Firstly he found that there was a legal class of organisation that could perform political advocacy (501c4), and secondly that no 501c4 organisations existed on a national level working on behalf of libraries. “That meant that nobody else was working on the library funding issues that needed to be addressed. So, John talked to Erica and I at another conference about starting one.”

The upshot of those conversations is EveryLibrary –“The first and only national organisation dedicated to building voter support for libraries”, with the aim to “promote public, school, and college libraries, including by advocating in support of public funding for libraries and building public awareness of public funding initiatives”.

Say yes to Spokane Libraries

Patrick explains that EveryLibrary’s first attempt at political advocacy took place in Spokane, Washington. Led by John, as Patrick was still working as a library administrator, it saw EveryLibrary contribute $4,000 towards a pro-library campaign. Voters were being asked to agree funding through a local levy of $1.6m. The “Say Yes to Spokane Libraries” campaign won 66 per cent of the vote and secured the funding. That was in February 2013, and since then EveryLibrary was worked with 79 communities, securing additional funding for 62 library services.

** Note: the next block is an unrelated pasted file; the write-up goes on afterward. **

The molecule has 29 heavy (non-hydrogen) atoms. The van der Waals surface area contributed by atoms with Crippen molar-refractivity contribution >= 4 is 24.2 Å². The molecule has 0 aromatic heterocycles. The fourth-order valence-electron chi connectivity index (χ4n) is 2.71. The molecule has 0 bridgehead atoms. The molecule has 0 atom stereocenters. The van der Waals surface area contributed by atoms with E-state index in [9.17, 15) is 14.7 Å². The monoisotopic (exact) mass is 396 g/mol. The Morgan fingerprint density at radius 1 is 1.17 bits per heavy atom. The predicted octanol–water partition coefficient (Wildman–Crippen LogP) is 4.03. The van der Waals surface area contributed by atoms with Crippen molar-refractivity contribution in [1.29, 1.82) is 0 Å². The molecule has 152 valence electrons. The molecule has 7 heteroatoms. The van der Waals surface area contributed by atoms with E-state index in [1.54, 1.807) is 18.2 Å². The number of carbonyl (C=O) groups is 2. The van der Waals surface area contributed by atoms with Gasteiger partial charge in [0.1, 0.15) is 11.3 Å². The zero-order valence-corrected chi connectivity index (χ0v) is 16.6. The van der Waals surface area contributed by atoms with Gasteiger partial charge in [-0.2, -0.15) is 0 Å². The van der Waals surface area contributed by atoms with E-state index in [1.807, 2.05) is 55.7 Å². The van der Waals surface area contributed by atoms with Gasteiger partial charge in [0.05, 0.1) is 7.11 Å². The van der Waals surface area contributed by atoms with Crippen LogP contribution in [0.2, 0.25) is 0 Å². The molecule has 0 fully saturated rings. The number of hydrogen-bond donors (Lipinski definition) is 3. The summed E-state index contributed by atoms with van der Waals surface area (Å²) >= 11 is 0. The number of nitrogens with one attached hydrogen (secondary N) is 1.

Digital campaigning

Patrick says: “Beyond this [funding] work, we have also built the nation’s most powerful digital action platform for public libraries at and its sister site which does the same thing, but for school libraries. Through these sites we’ve supported over 100 digital and on-the-ground campaigns to encourage people to take some action against bad legislation, library closures, and defunding issues or in support of good legislation for libraries.” Learning from each campaign helps EveryLibrary develop and become better at what it does. Looking at other organisations has also helped EveryLibrary to distil its methods. Patrick says that libraries and their supporters need to embrace the notion that they need to be “political”.